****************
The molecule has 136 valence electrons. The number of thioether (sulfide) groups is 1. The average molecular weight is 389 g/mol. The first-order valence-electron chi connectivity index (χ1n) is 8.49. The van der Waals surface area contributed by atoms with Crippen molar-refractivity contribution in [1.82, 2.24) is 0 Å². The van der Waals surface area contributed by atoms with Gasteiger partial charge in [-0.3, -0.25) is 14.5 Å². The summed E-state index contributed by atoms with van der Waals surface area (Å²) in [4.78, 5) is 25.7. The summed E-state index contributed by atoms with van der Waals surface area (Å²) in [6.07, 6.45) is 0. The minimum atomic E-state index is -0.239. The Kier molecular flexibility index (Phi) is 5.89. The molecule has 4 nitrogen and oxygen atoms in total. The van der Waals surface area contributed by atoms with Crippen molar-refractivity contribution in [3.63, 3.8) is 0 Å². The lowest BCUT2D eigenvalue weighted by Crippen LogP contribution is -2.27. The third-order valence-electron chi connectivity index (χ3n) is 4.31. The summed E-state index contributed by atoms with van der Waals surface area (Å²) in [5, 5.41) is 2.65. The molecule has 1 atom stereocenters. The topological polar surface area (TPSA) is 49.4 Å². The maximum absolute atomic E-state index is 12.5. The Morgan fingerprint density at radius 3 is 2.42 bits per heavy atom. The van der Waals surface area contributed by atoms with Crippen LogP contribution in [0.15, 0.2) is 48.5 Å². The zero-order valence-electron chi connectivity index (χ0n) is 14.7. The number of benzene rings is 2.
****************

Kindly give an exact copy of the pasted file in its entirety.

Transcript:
The molecule has 136 valence electrons. The number of thioether (sulfide) groups is 1. The average molecular weight is 389 g/mol. The first-order valence-electron chi connectivity index (χ1n) is 8.49. The van der Waals surface area contributed by atoms with Crippen molar-refractivity contribution in [1.82, 2.24) is 0 Å². The van der Waals surface area contributed by atoms with Gasteiger partial charge in [-0.3, -0.25) is 14.5 Å². The summed E-state index contributed by atoms with van der Waals surface area (Å²) in [4.78, 5) is 25.7. The summed E-state index contributed by atoms with van der Waals surface area (Å²) in [6.07, 6.45) is 0. The minimum atomic E-state index is -0.239. The Kier molecular flexibility index (Phi) is 5.89. The molecule has 4 nitrogen and oxygen atoms in total. The van der Waals surface area contributed by atoms with Crippen molar-refractivity contribution in [3.63, 3.8) is 0 Å². The lowest BCUT2D eigenvalue weighted by Crippen LogP contribution is -2.27. The third-order valence-electron chi connectivity index (χ3n) is 4.31. The summed E-state index contributed by atoms with van der Waals surface area (Å²) in [5, 5.41) is 2.65. The molecule has 1 atom stereocenters. The topological polar surface area (TPSA) is 49.4 Å². The maximum absolute atomic E-state index is 12.5. The Morgan fingerprint density at radius 3 is 2.42 bits per heavy atom. The van der Waals surface area contributed by atoms with Crippen LogP contribution in [0.15, 0.2) is 48.5 Å². The zero-order valence-electron chi connectivity index (χ0n) is 14.7. The number of benzene rings is 2.